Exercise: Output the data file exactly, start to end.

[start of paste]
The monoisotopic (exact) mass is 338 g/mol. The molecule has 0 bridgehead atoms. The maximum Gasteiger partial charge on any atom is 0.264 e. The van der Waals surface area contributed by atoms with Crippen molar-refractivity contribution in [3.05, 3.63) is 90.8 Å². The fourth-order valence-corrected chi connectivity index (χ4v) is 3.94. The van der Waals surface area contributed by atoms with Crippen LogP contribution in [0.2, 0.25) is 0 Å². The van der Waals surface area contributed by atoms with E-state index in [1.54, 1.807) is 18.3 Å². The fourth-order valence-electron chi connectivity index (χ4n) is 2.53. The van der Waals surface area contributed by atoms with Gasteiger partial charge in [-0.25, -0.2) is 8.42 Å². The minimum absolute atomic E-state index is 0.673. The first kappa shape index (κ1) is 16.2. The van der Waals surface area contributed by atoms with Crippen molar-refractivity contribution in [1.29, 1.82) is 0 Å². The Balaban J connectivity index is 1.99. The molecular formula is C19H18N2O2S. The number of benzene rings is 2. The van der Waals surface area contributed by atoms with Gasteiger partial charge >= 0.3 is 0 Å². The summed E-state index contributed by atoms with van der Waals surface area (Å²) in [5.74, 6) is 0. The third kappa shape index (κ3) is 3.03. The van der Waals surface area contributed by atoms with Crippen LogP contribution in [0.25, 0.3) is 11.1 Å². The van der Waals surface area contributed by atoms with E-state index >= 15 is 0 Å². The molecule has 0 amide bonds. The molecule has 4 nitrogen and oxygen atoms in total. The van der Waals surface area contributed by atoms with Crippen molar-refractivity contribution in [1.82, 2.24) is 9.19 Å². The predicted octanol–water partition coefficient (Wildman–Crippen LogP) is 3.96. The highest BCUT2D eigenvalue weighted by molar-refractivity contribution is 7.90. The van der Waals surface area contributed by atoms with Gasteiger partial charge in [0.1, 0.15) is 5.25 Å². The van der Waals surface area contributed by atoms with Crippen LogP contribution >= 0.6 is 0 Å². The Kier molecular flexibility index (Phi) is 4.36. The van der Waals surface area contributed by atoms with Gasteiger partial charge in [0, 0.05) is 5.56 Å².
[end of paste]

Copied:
The monoisotopic (exact) mass is 338 g/mol. The molecule has 0 bridgehead atoms. The maximum Gasteiger partial charge on any atom is 0.264 e. The van der Waals surface area contributed by atoms with Crippen molar-refractivity contribution in [3.05, 3.63) is 90.8 Å². The fourth-order valence-corrected chi connectivity index (χ4v) is 3.94. The van der Waals surface area contributed by atoms with Crippen LogP contribution in [0.2, 0.25) is 0 Å². The van der Waals surface area contributed by atoms with E-state index in [1.54, 1.807) is 18.3 Å². The fourth-order valence-electron chi connectivity index (χ4n) is 2.53. The van der Waals surface area contributed by atoms with Gasteiger partial charge in [-0.25, -0.2) is 8.42 Å². The minimum absolute atomic E-state index is 0.673. The first kappa shape index (κ1) is 16.2. The van der Waals surface area contributed by atoms with Crippen molar-refractivity contribution in [1.29, 1.82) is 0 Å². The Balaban J connectivity index is 1.99. The molecular formula is C19H18N2O2S. The number of benzene rings is 2. The van der Waals surface area contributed by atoms with Gasteiger partial charge >= 0.3 is 0 Å². The summed E-state index contributed by atoms with van der Waals surface area (Å²) in [5.74, 6) is 0. The third kappa shape index (κ3) is 3.03. The van der Waals surface area contributed by atoms with Crippen LogP contribution in [0.25, 0.3) is 11.1 Å². The van der Waals surface area contributed by atoms with E-state index >= 15 is 0 Å². The molecule has 0 amide bonds. The molecule has 4 nitrogen and oxygen atoms in total. The van der Waals surface area contributed by atoms with Crippen molar-refractivity contribution in [1.82, 2.24) is 9.19 Å². The predicted octanol–water partition coefficient (Wildman–Crippen LogP) is 3.96. The highest BCUT2D eigenvalue weighted by molar-refractivity contribution is 7.90. The van der Waals surface area contributed by atoms with Gasteiger partial charge in [0.1, 0.15) is 5.25 Å². The van der Waals surface area contributed by atoms with Crippen LogP contribution >= 0.6 is 0 Å². The Kier molecular flexibility index (Phi) is 4.36. The van der Waals surface area contributed by atoms with Gasteiger partial charge in [0, 0.05) is 5.56 Å².